And then stitches him back together with worms.  Because everything in the Negative Zone is creepy and disgusting.  And the dead continually resurrect – which contributes to how badly Annihilus wants to kill everything and die.  Johnny wakes up skeeved out, gets an info dump from the "Universal Inhuman Light Brigade" kept as gladiator slaves by Annihilus (and who seem to correspond to Black Bolt's new Inhuman brides, but we'll get to that).  Apparently, the bug lord likes to watch people die repeatedly, and it's also a part of his torture of Storm to try to get him to open the sealed gate into the Positive Universe so they can start their Annihilation Wave all over again.  Johnny, of course, won't give up the goods, but his hand is forced when one of the Evil Alternate Reeds makes a deal with Annihilus that will re-open it and leave it open for that murderin' to start up again.  Damn those Evil Alternate Reeds!  Plus, the Kree invasion accelerates the Wave's plans.  Cue the rebellion, because Annihilus has gotten cocky about his Cosmic Control Rod, and cue the coolest the Human Torch has been in a long while. The fight is intense, and it seems like hot-headed young Earthmen with "nova" schticks just have Annihilus' number. 

Part Three switches to Attilan before the Kree attack and to interesting and odd Ming Doyle art.  This is where things get confusing again – but they always are when it comes to the enigmatic and voiceless Black Bolt.  Here, however, Hickman decides to allow Mr. Boltagon that voice he's always lacked, showing us a telepathic connection in the astral plane wherein Blackagar can speak with his beloved Medusa (drawn somewhat scaly in a weird resemblance to Aquaman's wife Mera) plainly without the fear of shattering mountains.  And he still remains enigmatic.  Medusa's not thrilled with these "new wives," but it's clear that something new and different is going on with Black Bolt.  We can be pretty sure he's not a Skrull this time, but whatever it is, it looks like Attilan's on its way to Earth soon. And that proper iris placement is not Doyle's strong suit. 

Part Four is an "oh, by the way, we hung out with Galactus the other day" tale rendered by Lenil Francis Yu.  Everybody loves Galactus.  He's the go-to cosmic entity in he Marvel Universe, the Devourer of Worlds, and one more reason that Fantastic Four is so unique – Reed Richards has an almost casual relationship with this eternal constant force of devastation in the giant purple hat.  The Big G drops the science about what's been going on in The Mighty Thor, and suggests that there's a new Galactus Seed on Earth, and if it ever hatches, we'll get a new, more immature Galactus who would kill everything sooner.  Thus, Galactus has a vested interest in keeping the Earth around.  G gives Reed a device to summon him if needed, much like the big red button Captain Carl Majors had on his belt for whenever he needed to summon Godzilla, and he also hammers home the 'death-rebirth' notion that the Johnny Storm story in the Negative Zone hit hard.  And that the Phoenix Force implied in Point One.  Hmmmmmm.  Oh, and he also scolds Reed for not paying enough attention to his son.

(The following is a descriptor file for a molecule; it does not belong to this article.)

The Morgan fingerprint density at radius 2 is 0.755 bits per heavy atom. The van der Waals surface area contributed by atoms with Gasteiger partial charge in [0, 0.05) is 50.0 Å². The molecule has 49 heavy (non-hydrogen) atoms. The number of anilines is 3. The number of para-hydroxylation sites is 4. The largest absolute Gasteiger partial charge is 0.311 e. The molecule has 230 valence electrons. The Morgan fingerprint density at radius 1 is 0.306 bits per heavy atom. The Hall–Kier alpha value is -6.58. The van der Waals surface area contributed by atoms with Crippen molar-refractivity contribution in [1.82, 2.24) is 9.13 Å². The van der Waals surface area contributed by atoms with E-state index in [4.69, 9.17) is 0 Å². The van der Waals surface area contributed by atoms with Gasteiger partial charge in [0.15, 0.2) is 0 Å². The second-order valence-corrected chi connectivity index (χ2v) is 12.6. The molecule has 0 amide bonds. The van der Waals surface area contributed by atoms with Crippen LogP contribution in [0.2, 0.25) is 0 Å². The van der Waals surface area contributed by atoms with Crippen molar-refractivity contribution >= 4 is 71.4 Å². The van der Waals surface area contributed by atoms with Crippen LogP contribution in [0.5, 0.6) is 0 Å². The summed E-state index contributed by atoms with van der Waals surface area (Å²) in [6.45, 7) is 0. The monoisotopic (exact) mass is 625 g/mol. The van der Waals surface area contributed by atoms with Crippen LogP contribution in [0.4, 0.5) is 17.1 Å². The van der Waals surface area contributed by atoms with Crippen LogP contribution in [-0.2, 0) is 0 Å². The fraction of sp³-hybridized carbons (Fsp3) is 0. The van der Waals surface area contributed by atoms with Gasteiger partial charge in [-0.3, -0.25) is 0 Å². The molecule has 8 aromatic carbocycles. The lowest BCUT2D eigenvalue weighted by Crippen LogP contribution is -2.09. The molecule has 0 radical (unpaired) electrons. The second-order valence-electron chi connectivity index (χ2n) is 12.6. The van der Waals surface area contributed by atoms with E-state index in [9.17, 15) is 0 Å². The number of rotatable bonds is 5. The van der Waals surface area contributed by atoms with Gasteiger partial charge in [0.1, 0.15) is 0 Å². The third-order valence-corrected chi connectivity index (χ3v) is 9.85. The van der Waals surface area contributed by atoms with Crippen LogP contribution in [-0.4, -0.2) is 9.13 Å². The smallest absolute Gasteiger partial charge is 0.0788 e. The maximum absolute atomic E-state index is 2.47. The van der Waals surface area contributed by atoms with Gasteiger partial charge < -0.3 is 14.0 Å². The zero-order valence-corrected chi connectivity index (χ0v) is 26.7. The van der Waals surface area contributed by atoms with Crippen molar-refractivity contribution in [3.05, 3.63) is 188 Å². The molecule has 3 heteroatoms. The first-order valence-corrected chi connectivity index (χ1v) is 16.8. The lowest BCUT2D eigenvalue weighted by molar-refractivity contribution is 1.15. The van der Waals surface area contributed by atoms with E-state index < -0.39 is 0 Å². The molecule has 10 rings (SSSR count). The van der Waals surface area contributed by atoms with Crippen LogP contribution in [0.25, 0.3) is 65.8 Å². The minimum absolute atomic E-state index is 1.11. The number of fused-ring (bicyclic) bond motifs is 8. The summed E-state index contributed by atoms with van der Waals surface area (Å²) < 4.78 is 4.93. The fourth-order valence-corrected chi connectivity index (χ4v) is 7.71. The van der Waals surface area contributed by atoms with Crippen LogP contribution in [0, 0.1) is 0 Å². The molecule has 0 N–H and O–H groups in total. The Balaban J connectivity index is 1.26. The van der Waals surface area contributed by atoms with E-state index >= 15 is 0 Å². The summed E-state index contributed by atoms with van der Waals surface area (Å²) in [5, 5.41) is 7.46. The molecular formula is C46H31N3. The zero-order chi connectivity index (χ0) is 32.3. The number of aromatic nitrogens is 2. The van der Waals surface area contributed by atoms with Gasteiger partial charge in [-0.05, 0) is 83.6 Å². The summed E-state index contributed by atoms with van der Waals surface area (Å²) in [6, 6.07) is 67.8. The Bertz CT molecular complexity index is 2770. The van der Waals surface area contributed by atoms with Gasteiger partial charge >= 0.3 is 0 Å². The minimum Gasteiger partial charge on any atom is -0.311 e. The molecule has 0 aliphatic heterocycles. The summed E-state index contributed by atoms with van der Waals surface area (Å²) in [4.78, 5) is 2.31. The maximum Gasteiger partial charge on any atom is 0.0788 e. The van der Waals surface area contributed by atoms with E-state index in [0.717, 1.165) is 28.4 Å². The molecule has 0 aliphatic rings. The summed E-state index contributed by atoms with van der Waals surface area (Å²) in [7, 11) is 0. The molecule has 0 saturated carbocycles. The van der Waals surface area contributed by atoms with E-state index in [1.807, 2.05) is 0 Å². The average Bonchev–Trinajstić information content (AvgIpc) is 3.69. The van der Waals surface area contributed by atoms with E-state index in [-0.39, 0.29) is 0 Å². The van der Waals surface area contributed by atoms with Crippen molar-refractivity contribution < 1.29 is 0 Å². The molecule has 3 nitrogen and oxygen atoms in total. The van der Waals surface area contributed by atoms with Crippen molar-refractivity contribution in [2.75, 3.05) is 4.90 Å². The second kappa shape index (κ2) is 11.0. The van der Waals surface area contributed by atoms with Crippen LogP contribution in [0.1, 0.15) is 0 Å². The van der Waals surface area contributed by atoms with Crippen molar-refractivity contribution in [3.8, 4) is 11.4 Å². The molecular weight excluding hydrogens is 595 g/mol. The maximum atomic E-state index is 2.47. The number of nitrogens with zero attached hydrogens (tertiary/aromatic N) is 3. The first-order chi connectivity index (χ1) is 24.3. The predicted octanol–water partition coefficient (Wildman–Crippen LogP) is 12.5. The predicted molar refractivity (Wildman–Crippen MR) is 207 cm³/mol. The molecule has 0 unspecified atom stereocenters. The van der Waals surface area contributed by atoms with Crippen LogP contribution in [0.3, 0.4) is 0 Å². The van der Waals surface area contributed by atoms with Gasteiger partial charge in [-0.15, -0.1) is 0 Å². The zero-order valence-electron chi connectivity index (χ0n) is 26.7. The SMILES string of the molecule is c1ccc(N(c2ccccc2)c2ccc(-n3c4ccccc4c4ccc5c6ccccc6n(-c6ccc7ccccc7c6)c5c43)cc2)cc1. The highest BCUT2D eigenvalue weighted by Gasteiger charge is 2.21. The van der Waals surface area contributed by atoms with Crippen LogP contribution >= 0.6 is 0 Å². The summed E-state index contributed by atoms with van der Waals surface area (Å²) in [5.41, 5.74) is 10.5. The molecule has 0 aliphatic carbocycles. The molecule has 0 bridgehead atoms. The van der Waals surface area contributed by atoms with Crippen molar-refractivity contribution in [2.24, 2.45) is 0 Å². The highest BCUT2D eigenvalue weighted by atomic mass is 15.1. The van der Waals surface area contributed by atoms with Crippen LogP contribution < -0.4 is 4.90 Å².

That might seem off, a cosmic entity harshing on lackluster parenting, but when that son is Franklin Richards, with the power to shape reality to his whim, it makes much more sense.  In the final portion of this giant-sized issue, we get a story about that young man featuring the child-geared artwork of Farel Dalrymple.  We see that he has a pocket universe in his closet, and there's some sort of spectral being – perhaps some form of Nathaniel Richards – that is actually training Franklin in his universe creation powers.  This last chapter shows just how much in the way of balls Hickman has.  Franklin Richards and his ridiculous power levels have long been nothing but a plot device and something smacking so much of the deus ex machina that writers have tried to suppress the kid's memory of his powers and find ways to write around them as if they didn't exist.  Hickman is tackling them head-on and actually doing something with them.  Will he actually have Franklin Richards, the bellwether of stretched-out "Marvel Time," start to grow up?  Many writers treat the kids of heroes like afterthoughts and distractions, but Hickman has had a whale of a time giving them plenty of things to do on their own. 

In short, Hickman is the perfect guy to be writing the Fantastic Four.  That's why Marvel's letting him write them twice a month now.  FF will continue with #12 next week, while next month, Fantastic Four returns with a #601.  All of this, including the return of Johnny Storm, is welcome news, provided we get to keep that slick and snazzy Future Foundation look – and Spider-Man in the mix. 

In case you couldn't tell by the verbosity of this review, Fantastic Four #600 is a big fat jam-packed celebration of the high-minded concepts that that make this team a unique and hard-to-quantify facet of the Marvel Universe, while also reveling in its history of great characters from the Inhumans to Galactus.  Of course, Hickman gives us a taste of Doom, a cameo from occasional FFer She-Hulk and even a moment of Namor being a sleaze towards Sue. Hickman seems to be a student of the FF, and he is boldly taking on the huge ideas rather than trying to write down to an 'average comic' level, and kudos to him for being different and Marvel for letting him be different. 

This 100-page extravaganza is a big, deliciously meaty feast of storytelling, just in time for Thanksgiving.  Dig in.

 

CRAVE ONLINE RATING:  9/10